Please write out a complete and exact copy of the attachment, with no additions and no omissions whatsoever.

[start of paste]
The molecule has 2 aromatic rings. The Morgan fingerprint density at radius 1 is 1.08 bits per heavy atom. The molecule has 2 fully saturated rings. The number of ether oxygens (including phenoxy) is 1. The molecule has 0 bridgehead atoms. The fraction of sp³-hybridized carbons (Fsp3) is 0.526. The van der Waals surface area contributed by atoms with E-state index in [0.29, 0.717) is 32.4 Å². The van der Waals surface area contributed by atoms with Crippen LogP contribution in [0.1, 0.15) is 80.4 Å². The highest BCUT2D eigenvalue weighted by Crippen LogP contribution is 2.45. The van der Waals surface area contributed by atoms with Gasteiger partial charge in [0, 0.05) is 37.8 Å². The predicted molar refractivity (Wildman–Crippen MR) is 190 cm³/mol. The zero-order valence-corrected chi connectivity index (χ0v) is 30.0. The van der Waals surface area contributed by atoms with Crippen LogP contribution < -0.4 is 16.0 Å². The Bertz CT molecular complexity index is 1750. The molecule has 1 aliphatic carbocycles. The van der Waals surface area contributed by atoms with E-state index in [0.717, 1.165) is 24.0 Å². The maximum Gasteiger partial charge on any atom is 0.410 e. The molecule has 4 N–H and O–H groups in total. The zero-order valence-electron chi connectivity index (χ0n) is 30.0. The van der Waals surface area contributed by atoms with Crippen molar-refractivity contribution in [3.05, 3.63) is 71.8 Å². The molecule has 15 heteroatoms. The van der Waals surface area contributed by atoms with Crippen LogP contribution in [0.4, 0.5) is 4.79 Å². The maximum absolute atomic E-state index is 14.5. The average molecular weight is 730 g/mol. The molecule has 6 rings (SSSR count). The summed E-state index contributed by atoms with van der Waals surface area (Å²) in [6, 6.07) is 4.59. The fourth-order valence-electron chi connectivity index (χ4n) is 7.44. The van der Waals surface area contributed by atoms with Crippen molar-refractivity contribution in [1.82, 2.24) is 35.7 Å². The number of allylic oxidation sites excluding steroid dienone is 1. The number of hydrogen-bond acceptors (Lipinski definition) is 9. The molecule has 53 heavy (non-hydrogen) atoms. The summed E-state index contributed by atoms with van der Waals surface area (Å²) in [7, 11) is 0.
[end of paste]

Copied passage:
The molecule has 2 aromatic rings. The Morgan fingerprint density at radius 1 is 1.08 bits per heavy atom. The molecule has 2 fully saturated rings. The number of ether oxygens (including phenoxy) is 1. The molecule has 0 bridgehead atoms. The fraction of sp³-hybridized carbons (Fsp3) is 0.526. The van der Waals surface area contributed by atoms with E-state index in [0.29, 0.717) is 32.4 Å². The van der Waals surface area contributed by atoms with Crippen LogP contribution in [0.1, 0.15) is 80.4 Å². The highest BCUT2D eigenvalue weighted by Crippen LogP contribution is 2.45. The van der Waals surface area contributed by atoms with Gasteiger partial charge in [0, 0.05) is 37.8 Å². The predicted molar refractivity (Wildman–Crippen MR) is 190 cm³/mol. The zero-order valence-corrected chi connectivity index (χ0v) is 30.0. The van der Waals surface area contributed by atoms with Crippen LogP contribution < -0.4 is 16.0 Å². The Bertz CT molecular complexity index is 1750. The molecule has 1 aliphatic carbocycles. The van der Waals surface area contributed by atoms with E-state index in [0.717, 1.165) is 24.0 Å². The maximum Gasteiger partial charge on any atom is 0.410 e. The molecule has 4 N–H and O–H groups in total. The zero-order valence-electron chi connectivity index (χ0n) is 30.0. The van der Waals surface area contributed by atoms with Crippen molar-refractivity contribution in [3.05, 3.63) is 71.8 Å². The molecule has 15 heteroatoms. The van der Waals surface area contributed by atoms with Crippen LogP contribution in [0.4, 0.5) is 4.79 Å². The maximum absolute atomic E-state index is 14.5. The average molecular weight is 730 g/mol. The molecule has 6 rings (SSSR count). The summed E-state index contributed by atoms with van der Waals surface area (Å²) in [6, 6.07) is 4.59. The fourth-order valence-electron chi connectivity index (χ4n) is 7.44. The van der Waals surface area contributed by atoms with Crippen molar-refractivity contribution in [1.82, 2.24) is 35.7 Å². The number of allylic oxidation sites excluding steroid dienone is 1. The number of hydrogen-bond acceptors (Lipinski definition) is 9. The molecule has 53 heavy (non-hydrogen) atoms. The summed E-state index contributed by atoms with van der Waals surface area (Å²) in [7, 11) is 0.